Reviews

Bar Exam: Rockstar JT – Streets Signed Me (Mixtape)

February 16, 2018

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Bar Exam: Rockstar JT – Streets Signed Me (Mixtape)

A One Listen Album Review

The Preface

There are modern trends that affect Christian music in various ways. Some of these trends are breathing new air into a somewhat stagnant culture, while other trends can distract from the overall mission and purpose of the music. As a music pastor at my local church I am constantly facing the changing trends and putting them through a filter. I ask questions such as “who is God trying to reach through this decision,” or “how can I use this idea to take people to a deeper spot than they already are?” I think about how the mission of Christ influences every creative decision I make. I wouldn’t want to be caught doing something that I think is dope that will lose or distract people along the way.

I am a very intentional person. I need information in order to thrive and succeed in my craft, and I value the art of staying on point. On point in themes, on point in the process, and on point in delivery. So I am sensitive to the feeling I get when I am witness to pieces of art that don’t seem as up to par as I would hope. I would like to think that this is what helps me as a critic. I notice the bright spots as well as the blurred and the dark blemishes and then feel lead to articulate it all with detailed explanation of my emotional response. Creativity is a beautiful thing that is part of being human. In order to understand what makes the art we create appealing, and to continue to raise the bar of what we present to the world as “Christian Art,” I think healthy and gracious discourse is needed. This is why I am here writing things like this.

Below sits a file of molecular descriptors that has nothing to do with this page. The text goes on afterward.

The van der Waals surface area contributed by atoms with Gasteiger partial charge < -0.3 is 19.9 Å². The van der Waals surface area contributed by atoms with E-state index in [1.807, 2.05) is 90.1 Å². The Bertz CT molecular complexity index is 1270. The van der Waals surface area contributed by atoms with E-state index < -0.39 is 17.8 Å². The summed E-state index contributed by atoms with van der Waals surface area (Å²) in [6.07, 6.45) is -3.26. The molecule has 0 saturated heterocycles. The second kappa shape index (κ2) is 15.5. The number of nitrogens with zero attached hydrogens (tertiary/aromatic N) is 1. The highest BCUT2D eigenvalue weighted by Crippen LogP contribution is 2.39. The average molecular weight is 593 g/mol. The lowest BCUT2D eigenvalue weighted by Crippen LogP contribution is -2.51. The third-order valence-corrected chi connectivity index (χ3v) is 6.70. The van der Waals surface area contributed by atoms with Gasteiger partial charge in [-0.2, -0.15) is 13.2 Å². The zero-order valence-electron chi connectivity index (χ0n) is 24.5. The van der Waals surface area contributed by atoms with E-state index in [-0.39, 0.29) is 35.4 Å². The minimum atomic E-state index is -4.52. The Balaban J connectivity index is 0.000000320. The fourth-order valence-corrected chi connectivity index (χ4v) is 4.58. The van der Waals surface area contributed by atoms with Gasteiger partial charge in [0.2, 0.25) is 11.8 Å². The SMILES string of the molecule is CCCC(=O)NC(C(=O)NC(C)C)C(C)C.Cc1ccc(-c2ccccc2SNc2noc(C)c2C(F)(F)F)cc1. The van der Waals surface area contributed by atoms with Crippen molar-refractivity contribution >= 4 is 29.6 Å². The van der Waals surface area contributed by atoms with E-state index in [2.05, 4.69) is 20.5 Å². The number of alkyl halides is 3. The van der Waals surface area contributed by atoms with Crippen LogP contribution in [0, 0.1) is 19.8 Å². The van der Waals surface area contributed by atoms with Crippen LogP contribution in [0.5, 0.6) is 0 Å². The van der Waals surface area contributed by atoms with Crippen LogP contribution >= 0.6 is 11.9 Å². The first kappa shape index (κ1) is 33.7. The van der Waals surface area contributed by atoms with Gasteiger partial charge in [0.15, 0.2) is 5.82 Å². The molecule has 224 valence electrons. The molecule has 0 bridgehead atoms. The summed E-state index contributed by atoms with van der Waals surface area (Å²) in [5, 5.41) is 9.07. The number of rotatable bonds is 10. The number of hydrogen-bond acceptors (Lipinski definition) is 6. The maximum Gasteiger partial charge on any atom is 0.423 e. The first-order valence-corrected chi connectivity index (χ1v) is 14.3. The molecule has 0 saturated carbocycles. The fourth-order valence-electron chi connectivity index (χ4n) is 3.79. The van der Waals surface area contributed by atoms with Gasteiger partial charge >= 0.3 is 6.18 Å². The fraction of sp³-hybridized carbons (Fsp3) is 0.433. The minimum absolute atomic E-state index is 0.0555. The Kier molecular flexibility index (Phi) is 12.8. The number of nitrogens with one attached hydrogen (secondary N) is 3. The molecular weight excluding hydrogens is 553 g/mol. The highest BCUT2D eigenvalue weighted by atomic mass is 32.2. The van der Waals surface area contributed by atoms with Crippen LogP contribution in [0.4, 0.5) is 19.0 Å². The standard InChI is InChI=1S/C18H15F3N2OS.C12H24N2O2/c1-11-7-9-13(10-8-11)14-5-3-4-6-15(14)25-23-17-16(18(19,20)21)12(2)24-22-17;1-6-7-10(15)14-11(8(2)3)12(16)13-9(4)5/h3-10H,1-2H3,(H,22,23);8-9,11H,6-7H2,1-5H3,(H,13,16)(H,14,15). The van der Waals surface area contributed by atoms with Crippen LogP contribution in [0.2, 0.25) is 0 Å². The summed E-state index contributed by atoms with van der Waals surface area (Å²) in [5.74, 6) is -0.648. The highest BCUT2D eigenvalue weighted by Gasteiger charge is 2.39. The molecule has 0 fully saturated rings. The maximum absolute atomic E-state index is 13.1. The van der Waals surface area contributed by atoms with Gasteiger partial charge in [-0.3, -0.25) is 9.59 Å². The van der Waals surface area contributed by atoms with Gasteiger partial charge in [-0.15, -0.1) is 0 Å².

I had to preface my review today because I listened to Rockstar JT’s mixtape “The Streets Signed Me,” and I didn’t vibe with it much at all. There were spots throughout that show potential but are “At The Bar” at best. Since my one listen this morning I’ve been wrestling with thoughts on how to talk about Christian art in a critical yet healthy way. Here at newh2o we’re all about encouraging and lifting up this CHH culture that we love to the glory of Christ. Hopefully we’re engaging a culture in an environment of grace and encouragement. Let’s continue sharpening each other as God’s Kingdom expands. 🙏🏻

The Opening

We open up the mixtape with some terrific layers on the beat. “Streets Signed Me” begins with a soothing vocal sample over a drum kit-like base. Rockstar JT has an old school feel to his flows on this track, even the rhyme schemes feel throwback here. It’s kinda fresh.

“I’mma get it straight up to the top/praying for my homie he got dope up in his sock/can’t work a 9 to 5 he said forget a clock/ cuz they work him like a slave abusing power like a cop”